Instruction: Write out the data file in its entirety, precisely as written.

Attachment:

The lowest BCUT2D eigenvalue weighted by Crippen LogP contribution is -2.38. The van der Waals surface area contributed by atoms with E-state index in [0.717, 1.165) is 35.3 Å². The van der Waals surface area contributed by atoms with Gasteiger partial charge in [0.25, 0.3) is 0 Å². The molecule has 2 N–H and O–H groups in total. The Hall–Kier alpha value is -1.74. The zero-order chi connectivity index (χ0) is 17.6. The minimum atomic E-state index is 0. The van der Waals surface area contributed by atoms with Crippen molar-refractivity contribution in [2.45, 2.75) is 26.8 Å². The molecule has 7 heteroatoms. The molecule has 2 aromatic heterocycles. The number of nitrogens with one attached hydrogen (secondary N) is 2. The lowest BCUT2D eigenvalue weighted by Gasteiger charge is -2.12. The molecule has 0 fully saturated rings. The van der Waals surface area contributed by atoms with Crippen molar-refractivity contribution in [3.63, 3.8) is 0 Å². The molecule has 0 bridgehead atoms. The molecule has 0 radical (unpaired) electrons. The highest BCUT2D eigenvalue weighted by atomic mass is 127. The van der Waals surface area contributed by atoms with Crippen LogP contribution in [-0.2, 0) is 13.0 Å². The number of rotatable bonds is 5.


The lowest BCUT2D eigenvalue weighted by Crippen LogP contribution is -2.38. The van der Waals surface area contributed by atoms with E-state index in [0.717, 1.165) is 35.3 Å². The van der Waals surface area contributed by atoms with Gasteiger partial charge in [0.25, 0.3) is 0 Å². The molecule has 2 N–H and O–H groups in total. The Hall–Kier alpha value is -1.74. The zero-order chi connectivity index (χ0) is 17.6. The minimum atomic E-state index is 0. The van der Waals surface area contributed by atoms with Crippen molar-refractivity contribution in [2.45, 2.75) is 26.8 Å². The molecule has 7 heteroatoms. The molecule has 2 aromatic heterocycles. The number of nitrogens with one attached hydrogen (secondary N) is 2. The lowest BCUT2D eigenvalue weighted by Gasteiger charge is -2.12. The molecule has 0 fully saturated rings. The van der Waals surface area contributed by atoms with Crippen molar-refractivity contribution in [3.63, 3.8) is 0 Å². The molecule has 0 bridgehead atoms. The molecule has 0 radical (unpaired) electrons. The highest BCUT2D eigenvalue weighted by atomic mass is 127. The van der Waals surface area contributed by atoms with Crippen LogP contribution in [-0.2, 0) is 13.0 Å². The number of rotatable bonds is 5.